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Review: The Life I Lead (Park Theatre)

Miles Jupp stars as actor David Tomlinson in this one-man play by James Kettle

Rating: 3 out of 5 stars
Miles Jupp in The Life I Lead
© Piers Foley

Described as looking "like a very old baby" by Noël Coward no less, character actor David Tomlinson made a lucrative career on stage and screen out of playing amiable upper class types. If you don't immediately know the name, you'll definitely recognise the face, from movies such as Bedknobs And Broomsticks, The Love Bug and, most famously, as curmudgeonly Mr Banks in the original Mary Poppins. It was while watching the latter that author James Kettle recognised the striking resemblance between Tomlinson and actor-comedian Miles Jupp, and started work on this charming solo play.

With his open-faced, slightly lived-in likability, masterful comic timing and air of partially concealed but omnipresent melancholy, Jupp is indeed utter perfection. In his hands, and abetted by a simple but beautifully judged staging by Didi Hopkins and Selina Cadell, Tomlinson emerges as a thoroughly lovely human being who faced life's challenges with a grace and fortitude that might seem alien in this day and age: his first wife took her own life in distressing circumstances, one of his beloved sons was severely autistic before that condition was fully understood, his ever distant father lived a double life...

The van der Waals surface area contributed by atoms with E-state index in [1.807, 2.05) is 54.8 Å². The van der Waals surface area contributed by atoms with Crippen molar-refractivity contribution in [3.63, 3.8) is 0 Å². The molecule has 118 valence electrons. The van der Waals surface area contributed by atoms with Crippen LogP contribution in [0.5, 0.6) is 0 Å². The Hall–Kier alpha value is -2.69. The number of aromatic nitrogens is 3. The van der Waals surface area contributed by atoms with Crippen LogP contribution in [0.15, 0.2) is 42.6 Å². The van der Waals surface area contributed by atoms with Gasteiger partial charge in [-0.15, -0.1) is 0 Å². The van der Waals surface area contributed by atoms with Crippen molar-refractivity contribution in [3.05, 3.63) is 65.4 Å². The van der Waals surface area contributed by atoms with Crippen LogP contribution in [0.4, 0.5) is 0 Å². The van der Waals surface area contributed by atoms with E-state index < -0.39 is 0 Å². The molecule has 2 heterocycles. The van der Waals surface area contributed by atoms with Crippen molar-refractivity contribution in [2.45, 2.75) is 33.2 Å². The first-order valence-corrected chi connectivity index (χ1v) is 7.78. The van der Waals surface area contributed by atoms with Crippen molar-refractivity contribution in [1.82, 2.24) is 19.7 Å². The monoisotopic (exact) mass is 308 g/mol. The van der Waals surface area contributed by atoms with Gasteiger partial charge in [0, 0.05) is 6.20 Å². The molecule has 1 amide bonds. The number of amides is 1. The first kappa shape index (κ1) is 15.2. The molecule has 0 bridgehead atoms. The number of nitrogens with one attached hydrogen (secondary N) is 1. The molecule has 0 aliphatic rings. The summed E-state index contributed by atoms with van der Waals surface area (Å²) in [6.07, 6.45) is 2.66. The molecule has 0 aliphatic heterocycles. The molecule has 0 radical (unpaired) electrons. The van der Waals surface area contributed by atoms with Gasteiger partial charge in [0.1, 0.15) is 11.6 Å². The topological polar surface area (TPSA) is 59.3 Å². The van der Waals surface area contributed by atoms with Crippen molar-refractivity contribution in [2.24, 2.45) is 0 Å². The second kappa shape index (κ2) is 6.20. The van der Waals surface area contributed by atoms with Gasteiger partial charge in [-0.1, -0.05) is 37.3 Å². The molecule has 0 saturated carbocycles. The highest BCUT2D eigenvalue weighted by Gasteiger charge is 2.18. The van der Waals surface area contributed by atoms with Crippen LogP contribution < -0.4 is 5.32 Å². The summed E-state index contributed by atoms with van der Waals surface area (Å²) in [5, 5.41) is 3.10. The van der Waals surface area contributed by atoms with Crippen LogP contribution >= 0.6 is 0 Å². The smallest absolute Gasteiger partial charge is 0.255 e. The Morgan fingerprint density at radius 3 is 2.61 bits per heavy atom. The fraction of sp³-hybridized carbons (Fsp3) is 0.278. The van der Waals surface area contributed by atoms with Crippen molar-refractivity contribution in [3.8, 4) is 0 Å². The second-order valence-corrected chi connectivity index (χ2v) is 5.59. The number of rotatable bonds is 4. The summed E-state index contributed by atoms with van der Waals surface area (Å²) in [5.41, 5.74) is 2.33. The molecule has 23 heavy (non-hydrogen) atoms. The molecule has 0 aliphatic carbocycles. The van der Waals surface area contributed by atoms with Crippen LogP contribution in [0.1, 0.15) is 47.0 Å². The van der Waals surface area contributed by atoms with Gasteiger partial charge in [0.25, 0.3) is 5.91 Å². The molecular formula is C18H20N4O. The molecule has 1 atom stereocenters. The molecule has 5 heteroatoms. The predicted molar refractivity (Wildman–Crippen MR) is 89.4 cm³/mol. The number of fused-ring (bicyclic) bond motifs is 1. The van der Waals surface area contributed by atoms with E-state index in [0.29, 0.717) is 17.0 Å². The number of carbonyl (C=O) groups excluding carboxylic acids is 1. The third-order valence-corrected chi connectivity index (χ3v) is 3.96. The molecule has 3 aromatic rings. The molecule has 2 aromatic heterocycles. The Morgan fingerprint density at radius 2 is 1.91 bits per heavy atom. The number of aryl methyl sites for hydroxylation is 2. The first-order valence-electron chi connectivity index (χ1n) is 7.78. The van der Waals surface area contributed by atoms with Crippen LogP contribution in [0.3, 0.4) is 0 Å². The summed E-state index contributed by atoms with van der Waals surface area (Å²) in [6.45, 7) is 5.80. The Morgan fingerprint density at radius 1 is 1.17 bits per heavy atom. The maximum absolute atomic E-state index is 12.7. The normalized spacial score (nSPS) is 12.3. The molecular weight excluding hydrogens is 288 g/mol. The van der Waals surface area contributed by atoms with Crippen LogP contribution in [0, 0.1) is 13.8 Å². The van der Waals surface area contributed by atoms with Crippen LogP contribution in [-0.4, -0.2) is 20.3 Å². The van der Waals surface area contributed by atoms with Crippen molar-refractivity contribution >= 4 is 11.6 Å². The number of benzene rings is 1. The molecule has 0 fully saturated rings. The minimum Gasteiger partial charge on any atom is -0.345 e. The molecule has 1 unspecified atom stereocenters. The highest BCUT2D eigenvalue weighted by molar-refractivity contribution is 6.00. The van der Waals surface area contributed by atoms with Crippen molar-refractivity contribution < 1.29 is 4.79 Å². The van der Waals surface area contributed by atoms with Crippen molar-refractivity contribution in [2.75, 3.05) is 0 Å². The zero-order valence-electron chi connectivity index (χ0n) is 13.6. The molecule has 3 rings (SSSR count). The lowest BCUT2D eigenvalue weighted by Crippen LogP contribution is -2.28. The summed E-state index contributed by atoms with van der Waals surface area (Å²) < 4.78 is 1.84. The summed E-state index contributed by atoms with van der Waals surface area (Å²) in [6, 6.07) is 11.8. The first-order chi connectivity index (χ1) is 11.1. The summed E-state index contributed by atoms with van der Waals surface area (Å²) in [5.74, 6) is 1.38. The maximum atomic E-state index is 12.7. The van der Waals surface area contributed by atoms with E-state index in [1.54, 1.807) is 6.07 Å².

These – and other more cheerful anecdotes – are delivered with an insouciant flair by Jupp that only occasionally rises to more dramatic territory. The overall effect is of being in the company of an exceptionally engaging, celestial after-dinner speaker (the ghostly sound effects and Lee Newby's attractive turquoise-and-white set suggests a pastel coloured hereafter as envisioned by one of Disney's most whimsical designers).

There is a touching moment near the end, where Mr Tomlinson the actor, Mr Banks the character and Mr Jupp the technician miraculously fuse and an elderly version of the actor describes the consideration with which he treats autograph hunters and well wishers, stressing the importance of honouring ordinary people's childhood memories. It's magical, genuinely affecting, and worth waiting for.

The lack of tension and general air of wistfulness will not appeal to everybody, and it's an undeniably slight, if intermittently very funny, evening in the theatre. Nobody is likely to go and see this without knowing who David Tomlinson was though, or expecting theatrical fireworks, and I suspect it will make its intended audience very happy indeed.

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